The Gardener's Eye
You've done such beautiful work here, Michael, the only thing I dislike is that straight edging/border on the Boccelli Garden (in the first photo) ...could it not be curvaceous? Forgive me, I'd never be able to do what you've done, but the bed there looks resticted, as if it needs to jump out of its lines. Forgive me, your work is so fine...
Hi Faisal,I never thought of making that edge curved. That garden is 16 ft x 60 ft. There was once a house on that site and we used the existing granite foundation (which was not in that exact location) to make the edge of the border. There were a lot of long straight pieces that, along with the retaining wall perpendicular to the sidewalk, suggested to me a straight edge. You have gotten me to try to think outside the box or literally, the rectangle!! I appreciate, value and respect your constructive criticism. Thanks very much. All is forgiven!!
You know the site better than I do, Michael, and judging by the harmony of the whole, I'd say you've done the right thing. Forgive me for jumping in blind.
Faisal, I am grateful for your discerning eye and welcome more of your input. I invite you to keep jumping!! Thanks very much.
Hi Michael: I'm back. The Catalpa. b. 'Aurea' coppice is gorgeous; I'm envious; the foliage gets "buck-shot" by September here. Do you have problems with it in NH? And the Solanum quitoense: how did we ever get alone w/o it? Congratulations.
Hi Louis, glad to see you are back. The catalpa gets too large and out of scale in the border, so I cut it back again in early August. it works out well because it puts on a final flush of new foliage that looks fresh at the end of the season. Yes, I am a big fan of Solanum quitoense as well. It looks especially nice with Aster 'Little Carlow' this year. The velvety purple-tinged foliage compliments the lavender flowers of "Little Carlow perfectly. So nice to hear from you!
I was recommended to your site via Mrs. Gordon. The tall flowers in you garden that look sort of like Bird of Paradise but smaller, what are they called? And, in one of the pictures of the Boccelli garden, there are tall pink flowers sort of like an orchid/dogwood flower. Do you know the name of those? They have them in front of the elementary school and I would love to plant them next spring. I have just moved to Peterborough from NYC and love gardening. The house I am staying used to have a private gardener but has been let go for decades. I am looking forward to doing a lot of planting in the spring. Thank you.Kat O'Brienobri8927@yahoo.com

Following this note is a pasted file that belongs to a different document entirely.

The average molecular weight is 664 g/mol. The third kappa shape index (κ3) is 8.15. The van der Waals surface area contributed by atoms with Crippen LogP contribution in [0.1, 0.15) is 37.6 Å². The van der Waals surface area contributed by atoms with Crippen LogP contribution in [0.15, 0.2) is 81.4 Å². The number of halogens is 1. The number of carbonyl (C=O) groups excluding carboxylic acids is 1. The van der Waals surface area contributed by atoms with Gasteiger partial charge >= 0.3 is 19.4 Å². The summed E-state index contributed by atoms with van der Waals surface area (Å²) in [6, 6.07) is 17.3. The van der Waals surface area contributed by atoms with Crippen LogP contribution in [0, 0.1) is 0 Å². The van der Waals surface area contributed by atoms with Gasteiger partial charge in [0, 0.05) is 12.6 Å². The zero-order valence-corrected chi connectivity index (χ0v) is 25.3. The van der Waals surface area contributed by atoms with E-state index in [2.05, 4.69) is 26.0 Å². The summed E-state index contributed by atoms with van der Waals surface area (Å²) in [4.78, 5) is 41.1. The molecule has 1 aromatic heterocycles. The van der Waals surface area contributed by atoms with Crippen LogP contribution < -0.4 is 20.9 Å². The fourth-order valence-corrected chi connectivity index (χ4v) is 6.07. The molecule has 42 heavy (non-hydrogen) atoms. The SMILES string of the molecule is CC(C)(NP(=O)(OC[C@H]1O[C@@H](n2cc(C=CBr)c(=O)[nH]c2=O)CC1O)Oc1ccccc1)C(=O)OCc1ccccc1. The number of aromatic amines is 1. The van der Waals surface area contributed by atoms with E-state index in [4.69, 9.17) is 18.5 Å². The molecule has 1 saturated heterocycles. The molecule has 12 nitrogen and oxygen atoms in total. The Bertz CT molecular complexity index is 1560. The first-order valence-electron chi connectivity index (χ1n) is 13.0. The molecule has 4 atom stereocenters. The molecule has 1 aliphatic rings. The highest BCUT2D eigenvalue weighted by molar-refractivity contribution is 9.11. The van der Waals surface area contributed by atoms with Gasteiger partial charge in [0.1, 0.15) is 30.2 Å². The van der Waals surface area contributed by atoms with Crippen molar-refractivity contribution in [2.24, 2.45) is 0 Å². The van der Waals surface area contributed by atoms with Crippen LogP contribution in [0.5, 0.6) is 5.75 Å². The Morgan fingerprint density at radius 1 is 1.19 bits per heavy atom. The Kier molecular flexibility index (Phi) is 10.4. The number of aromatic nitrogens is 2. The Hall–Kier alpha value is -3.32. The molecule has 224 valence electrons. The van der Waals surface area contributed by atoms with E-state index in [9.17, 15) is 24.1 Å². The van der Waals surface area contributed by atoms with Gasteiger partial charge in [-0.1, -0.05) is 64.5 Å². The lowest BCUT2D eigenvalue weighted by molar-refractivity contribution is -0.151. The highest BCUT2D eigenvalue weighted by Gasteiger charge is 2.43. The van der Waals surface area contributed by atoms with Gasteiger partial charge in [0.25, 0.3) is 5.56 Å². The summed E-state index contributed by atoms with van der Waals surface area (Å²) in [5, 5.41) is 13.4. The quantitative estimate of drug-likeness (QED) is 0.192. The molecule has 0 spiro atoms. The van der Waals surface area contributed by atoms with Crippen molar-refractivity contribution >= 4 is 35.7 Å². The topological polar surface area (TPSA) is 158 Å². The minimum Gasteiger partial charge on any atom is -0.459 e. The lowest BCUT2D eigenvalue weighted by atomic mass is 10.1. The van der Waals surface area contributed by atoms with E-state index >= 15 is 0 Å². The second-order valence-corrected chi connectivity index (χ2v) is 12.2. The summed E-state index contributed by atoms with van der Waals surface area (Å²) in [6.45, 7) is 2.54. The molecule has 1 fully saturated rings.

Hi Kat,Welcome to Peterborough! Some of my favorite public gardens (Wave Hill, Conservatory Garden in Central Park, The high Line) are in NYC. The plant with pink flowers is Anemone 'Honorine Jobert'. I think the plant you are thinking of in my garden is an annual vine called Mina lobata. Best of luck with your garden.
Thank you Michael for your help. The Mina lobata is beautiful. Certainly one I would like to try and plant for myself in the spring. I do not think that the Anemone is what I saw at the elementary school. This was much taller, more delicate, and a pinkish petal with 5 (?) petals. I did not wish to go walking though the bed for a closer look. I will check again next time I am at the school. I have been cutting down some brush where I am living and found a sad apple tree. Do you know what apples have red patches through the fruit? I have never seen an apple with red inside of it.Thank you,Kat O'Brien
Hi Kat,That plant at PES is, in fact, an anemone. I just walked over to confirm. I don't know much about apples. Sometimes those gnarly trees in the woods make interesting trees when they are given space and light. Good luck!
Thank you very much for that. Did not mean to make you hike on over but thank you very much for that!Kat
No problem, Kat, it was my pleasure.